Unmasking the Cool Factor

The Cool Factor has played a key though unacknowledged role in the so-called culture war over COVID-blocking facial masks. Photo by Boaz Dvir

The Cool Factor—possessed by some, recognized by all—could help us defeat COVID-19 and, quite possibly, future pandemics.

Before I get to the virus that’s been attacking our lungs, heart, kidneys, vascular system, taste/smell, and sanity, I’d like to take a moment to break down why I hold the Cool Factor in such high regard. I first experienced its power in the 1990s when my social standing collapsed like an Antarctic ice shelf after I became, for humanitarian and environmental reasons, an uncool vegan. Walking away from burgers and hot dogs at barbecues and Super Bowl parties, I removed my name from guest lists; declining to share cheesecakes and crèmes brûlées with dates, I soured my appeal.

Over the years, my respect for the Cool Factor has only grown as I watched it demolish smoking, fur-wearing, masochism and other trendy behaviors and attitudes.

Unlike trends—think office high-fiving, Vanilla Ice, and neon-colored blow-up chairs—truly cool behaviors, artists, and objects are timeless. Beyoncé and Johnny Cash have always been and will always be cool, while Celine Dion and Neil Diamond have not and never will be. Banksy? Forever cool. PBS’ painter-by-numbers Bob Ross? Eternally uncool (and, along with his hypnotized fans, basking in it). “Car Talk”? Effortlessly cool. The numerous podcasts giving tips to used-car salesmen? Walk away. Barefoot on a beach? Timeless. Socks in sandals? Thanks to Kendall Jenner and Kanye West, it may be trendy, but it will never become bona fide cool.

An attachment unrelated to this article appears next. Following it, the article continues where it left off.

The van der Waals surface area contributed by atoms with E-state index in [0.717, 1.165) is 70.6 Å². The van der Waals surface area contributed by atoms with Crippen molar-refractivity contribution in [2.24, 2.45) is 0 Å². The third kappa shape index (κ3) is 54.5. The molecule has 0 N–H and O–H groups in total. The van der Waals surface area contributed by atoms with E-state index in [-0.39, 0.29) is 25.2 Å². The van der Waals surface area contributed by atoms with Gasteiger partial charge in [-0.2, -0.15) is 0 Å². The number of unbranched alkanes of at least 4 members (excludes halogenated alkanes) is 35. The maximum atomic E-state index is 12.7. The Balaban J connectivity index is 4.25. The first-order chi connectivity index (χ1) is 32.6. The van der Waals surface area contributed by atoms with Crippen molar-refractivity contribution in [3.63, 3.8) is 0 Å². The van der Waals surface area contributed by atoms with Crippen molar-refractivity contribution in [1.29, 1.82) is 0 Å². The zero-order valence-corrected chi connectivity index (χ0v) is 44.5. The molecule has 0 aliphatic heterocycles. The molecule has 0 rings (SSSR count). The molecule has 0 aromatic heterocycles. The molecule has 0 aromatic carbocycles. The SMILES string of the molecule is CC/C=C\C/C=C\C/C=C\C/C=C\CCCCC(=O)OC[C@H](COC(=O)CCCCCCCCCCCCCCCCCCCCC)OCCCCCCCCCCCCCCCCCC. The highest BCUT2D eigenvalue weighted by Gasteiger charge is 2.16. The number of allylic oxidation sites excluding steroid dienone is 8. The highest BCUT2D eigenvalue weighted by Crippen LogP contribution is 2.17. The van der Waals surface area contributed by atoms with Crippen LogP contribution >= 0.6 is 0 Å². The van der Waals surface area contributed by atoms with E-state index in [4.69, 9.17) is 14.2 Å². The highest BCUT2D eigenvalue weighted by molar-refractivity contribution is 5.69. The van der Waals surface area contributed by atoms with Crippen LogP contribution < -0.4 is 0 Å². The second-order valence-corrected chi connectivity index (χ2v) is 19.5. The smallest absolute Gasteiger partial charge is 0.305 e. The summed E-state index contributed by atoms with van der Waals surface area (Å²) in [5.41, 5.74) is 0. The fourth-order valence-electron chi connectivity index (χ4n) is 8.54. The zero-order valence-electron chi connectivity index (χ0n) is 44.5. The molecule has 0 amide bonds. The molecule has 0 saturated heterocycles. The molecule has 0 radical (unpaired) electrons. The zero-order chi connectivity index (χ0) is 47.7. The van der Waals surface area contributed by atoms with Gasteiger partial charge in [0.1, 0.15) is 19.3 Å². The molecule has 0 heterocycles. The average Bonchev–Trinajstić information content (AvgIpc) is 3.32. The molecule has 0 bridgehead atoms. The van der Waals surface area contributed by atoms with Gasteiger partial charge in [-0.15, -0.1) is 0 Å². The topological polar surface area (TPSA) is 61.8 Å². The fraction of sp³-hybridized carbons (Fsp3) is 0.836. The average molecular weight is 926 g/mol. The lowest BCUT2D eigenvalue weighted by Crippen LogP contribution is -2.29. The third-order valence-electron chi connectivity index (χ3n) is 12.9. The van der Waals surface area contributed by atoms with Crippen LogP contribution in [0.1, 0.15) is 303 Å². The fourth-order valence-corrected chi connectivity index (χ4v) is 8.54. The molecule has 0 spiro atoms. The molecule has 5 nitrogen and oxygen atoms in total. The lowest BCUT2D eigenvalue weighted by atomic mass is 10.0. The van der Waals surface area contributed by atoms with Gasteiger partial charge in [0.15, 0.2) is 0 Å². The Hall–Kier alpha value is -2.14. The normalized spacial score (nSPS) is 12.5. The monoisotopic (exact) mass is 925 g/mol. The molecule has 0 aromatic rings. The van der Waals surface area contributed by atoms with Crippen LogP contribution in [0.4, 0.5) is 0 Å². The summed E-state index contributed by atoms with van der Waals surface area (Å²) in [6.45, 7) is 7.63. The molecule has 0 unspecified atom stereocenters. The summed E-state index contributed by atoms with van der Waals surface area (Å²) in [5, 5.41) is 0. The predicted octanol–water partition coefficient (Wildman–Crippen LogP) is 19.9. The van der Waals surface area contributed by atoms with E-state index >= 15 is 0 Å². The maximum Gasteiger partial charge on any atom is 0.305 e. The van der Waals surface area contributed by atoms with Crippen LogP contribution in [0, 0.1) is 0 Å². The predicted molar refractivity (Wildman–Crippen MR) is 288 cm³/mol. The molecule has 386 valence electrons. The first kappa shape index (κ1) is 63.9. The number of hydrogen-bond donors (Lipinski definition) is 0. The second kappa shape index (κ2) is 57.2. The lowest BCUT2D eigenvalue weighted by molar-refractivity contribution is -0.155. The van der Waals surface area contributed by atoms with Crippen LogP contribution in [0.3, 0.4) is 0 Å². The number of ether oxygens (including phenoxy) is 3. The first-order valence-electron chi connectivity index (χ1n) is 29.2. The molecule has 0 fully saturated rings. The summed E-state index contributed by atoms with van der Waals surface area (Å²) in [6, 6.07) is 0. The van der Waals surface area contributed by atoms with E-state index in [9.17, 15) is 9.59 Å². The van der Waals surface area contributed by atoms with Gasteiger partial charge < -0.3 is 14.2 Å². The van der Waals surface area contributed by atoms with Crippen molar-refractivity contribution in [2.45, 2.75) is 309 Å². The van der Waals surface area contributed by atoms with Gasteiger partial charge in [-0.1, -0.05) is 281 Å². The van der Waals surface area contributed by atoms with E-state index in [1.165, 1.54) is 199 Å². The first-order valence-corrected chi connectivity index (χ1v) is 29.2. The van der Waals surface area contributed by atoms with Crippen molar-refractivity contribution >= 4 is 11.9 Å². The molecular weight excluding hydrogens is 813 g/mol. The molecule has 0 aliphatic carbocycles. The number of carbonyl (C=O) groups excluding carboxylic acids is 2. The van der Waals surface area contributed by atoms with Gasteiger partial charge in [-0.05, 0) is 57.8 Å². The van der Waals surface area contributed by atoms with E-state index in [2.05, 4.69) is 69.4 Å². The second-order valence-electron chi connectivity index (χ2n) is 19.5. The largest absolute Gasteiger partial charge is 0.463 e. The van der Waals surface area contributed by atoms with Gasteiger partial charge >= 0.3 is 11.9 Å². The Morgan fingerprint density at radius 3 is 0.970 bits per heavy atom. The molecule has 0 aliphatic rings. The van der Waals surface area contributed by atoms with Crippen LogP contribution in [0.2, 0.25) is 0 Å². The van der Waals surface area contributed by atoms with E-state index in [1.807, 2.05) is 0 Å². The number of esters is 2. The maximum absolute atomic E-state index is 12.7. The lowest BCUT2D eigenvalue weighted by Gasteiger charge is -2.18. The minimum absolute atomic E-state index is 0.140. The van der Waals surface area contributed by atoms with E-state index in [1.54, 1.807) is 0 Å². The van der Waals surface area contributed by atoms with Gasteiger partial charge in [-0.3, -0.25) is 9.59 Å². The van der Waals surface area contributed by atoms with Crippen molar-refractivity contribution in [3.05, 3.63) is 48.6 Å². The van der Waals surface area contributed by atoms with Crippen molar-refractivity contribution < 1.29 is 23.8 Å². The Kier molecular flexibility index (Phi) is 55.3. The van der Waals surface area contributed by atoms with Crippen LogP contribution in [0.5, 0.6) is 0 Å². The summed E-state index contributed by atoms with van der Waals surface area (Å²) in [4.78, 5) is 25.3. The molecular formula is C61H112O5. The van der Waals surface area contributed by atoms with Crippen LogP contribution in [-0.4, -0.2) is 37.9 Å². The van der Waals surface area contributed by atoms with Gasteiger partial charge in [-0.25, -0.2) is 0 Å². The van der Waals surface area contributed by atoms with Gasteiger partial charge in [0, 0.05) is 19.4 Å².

The Cool Factor, I believe, has played a key though unacknowledged role in the so-called culture war over COVID-blocking facial masks. It’s not yet cool in our society to put them on. In many parts of our country, it’s downright uncool.

A quick glance at social media posts and local government recordings appears to indicate that this has become a political issue. For instance, at last week’s Palm Beach County Commission meeting, anti-maskers defended their right to spread a fatal disease on conservative constitutional, religious, and personal freedom grounds. “I don’t wear a mask for the same reason I don’t wear underwear,” said a woman who may have lost her common sense but has kept her sense of humor. “Things gotta breathe.” (The commission voted unanimously to mandate masks.)

But politics offer only a partial explanation. If we were embroiled in a culture war, liberals would wear masks. Yet a large number do not. I know just as many mask refuseniks on the left as on the right. I live in a progressive bastion, a college town, and I only occasionally see folks cover the lower half of their faces. When I do—mostly in places that require them, like supermarkets—I notice that people often wear them incorrectly, some perhaps unknowingly, others maybe purposely, sticking out their noses as if holding up a middle finger.

This, in face of recent studies showing that wearing masks—and doing so properly and consistently—could help control COVID’s cancer-like advance. For instance, the University of Washington’s Institute for Health Metrics has concluded, after examining a slew of data, that “widespread mask use may temper or even help prevent a second wave.”

The institute estimates that if 95 percent of us wore masks, we’d keep the Angel of Death away from 33,000 Americans.